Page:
Historically, hedgerows or living fences were planted with management in mind and were established by early European settlers who wanted to recreate their homeland landscapes and protect soils. By the twentieth century, they had all but disappeared, primarily due to the modernization and intensification of agriculture. Current North American hedgerows (also known as fencerows, shelterbelt or windbreaks) are diverse in structure and usage but usually experience little-to-no regular management.
Recently, hedgerows have received more attention in North America resting on evidence for their growth of ecosystem services and because of increased interest in agroforestry and socio-ecology (homesteading, transition cultures, localism and sense-of place).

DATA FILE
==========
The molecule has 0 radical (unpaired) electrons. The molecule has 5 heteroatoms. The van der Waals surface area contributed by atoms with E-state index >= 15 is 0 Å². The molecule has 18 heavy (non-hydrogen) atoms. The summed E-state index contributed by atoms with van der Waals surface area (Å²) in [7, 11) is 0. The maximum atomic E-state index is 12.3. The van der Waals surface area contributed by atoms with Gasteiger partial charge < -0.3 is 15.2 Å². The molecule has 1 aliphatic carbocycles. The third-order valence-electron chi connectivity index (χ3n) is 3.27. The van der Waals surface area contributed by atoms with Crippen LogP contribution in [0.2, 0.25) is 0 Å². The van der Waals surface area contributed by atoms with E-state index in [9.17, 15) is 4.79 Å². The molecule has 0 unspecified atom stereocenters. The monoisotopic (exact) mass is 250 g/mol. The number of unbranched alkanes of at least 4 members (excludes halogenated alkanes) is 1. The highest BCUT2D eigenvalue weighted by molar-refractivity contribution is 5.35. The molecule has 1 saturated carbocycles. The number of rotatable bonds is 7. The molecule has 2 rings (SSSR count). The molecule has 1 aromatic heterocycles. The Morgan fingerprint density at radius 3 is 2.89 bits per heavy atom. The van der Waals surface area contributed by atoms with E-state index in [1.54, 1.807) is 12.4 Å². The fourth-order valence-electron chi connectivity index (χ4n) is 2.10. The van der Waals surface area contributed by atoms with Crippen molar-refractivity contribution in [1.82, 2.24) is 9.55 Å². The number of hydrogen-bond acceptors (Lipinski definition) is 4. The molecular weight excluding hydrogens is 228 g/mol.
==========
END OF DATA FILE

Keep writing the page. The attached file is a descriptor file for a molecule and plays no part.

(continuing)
In this ZOOM webinar, Jim Jones will give a brief history of hedgerows, including their ecological and social importance, and give an overview of management through the concept of the hedgerow cycle and the traditional skill of hedgelaying ahead of a practical workshop on Saturday, November 18. There will be space for a question-and-answer session at the end.
Registration for the practical portion is not required to attend this webinar, however if you are interested find out more here.
Jim is an ecologist with 15 years of experience in hedgerow ecology and management, first as an ecologist in the UK and more recently as Manager of the Hedgerows in The Ontario Landscape project at The University of Waterloo, where he is completing his PhD in Social and Ecological Sustainability. He currently runs hedgelaying training courses through the Ontario Land Skills Network.
What to Bring